View On The Grafting Seat

Joshua Humbert

Posted on July 10 2018

Time lapse of Josh grafting (seeding pearl oysters) at Kamoka

Hi everyone, Josh here! I'm fresh back from Kamoka and thought I'd share a little about my trip with you.

This last trip to the farm felt different than past trips. This time I went with the intention of getting as many grafted oysters in the water as possible after not having grafted in a few years (grafters I trained have been doing the job for us). The grafting (seeding of the oysters) is highly specialized work, requiring lots of practice, focus and long hours to master.
Photo by Jesse Horton @hortoncreates
I learned how to graft when I was 21 and did little other than that until around the age of 29. Over the years I trained many (16!) Tahitian grafting technicians, many of them went on to long careers on their own farms or as free agents. This is a great job and everyone I trained excelled at it -- unfortunately many large farms these days hire imported Chinese grafters to cut costs. This takes away crucial Polynesian jobs.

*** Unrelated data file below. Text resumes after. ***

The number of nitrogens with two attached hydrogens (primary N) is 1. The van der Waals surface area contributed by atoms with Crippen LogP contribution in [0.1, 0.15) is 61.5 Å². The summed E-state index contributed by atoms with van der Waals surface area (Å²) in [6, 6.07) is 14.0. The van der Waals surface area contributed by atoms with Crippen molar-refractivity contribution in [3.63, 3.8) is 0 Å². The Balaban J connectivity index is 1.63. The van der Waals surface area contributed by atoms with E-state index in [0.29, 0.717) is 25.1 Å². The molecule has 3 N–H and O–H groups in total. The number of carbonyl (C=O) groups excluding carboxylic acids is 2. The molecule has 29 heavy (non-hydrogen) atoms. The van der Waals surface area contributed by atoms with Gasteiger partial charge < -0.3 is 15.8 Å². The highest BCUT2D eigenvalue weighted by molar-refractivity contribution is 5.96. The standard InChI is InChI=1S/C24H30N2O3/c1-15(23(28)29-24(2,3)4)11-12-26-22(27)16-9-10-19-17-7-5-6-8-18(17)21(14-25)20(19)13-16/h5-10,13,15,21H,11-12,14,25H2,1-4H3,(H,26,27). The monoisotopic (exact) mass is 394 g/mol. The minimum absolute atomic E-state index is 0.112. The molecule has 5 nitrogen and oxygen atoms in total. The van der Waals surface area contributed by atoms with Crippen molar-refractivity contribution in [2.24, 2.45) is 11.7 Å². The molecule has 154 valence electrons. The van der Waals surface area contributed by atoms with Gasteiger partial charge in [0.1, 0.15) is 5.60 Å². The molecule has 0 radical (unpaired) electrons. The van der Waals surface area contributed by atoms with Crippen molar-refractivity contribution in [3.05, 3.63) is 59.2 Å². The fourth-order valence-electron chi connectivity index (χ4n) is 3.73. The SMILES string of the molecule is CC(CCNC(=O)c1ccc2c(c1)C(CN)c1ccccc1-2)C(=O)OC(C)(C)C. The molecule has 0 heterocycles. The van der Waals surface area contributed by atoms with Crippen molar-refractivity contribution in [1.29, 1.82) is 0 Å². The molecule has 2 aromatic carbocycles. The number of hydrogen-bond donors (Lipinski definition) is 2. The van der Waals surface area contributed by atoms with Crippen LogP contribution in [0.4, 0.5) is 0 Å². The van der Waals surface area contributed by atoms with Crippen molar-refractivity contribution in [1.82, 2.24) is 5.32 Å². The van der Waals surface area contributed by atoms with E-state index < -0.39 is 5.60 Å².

Timi Tehaai was the farm's first employee and was the main grafter at Kamoka until just a couple of years ago when his new life as a father had him turn the page on his 22 years of hard work at Kamoka. He lives nearby and still comes by to see us. When I was there he brought by some papayas and we sent him off with some mangoes.
So this trip was in many ways a return to my roots as a pearl farmer. It requires long days of sitting in a chair and not seeing the sun. A sore neck and back is common so all of these things had me slightly nervous about being "back in the saddle."
Photo by @kerstinapril
Ultimately though, swimming in the lagoon at first light every morning kept my body happy. Working with the oysters again fed my soul. Very little had changed in the experience (except for the glasses that I needed). Now, we have pearls to look forward to next year.

Thank you for your support and for enabling us to do what we love.

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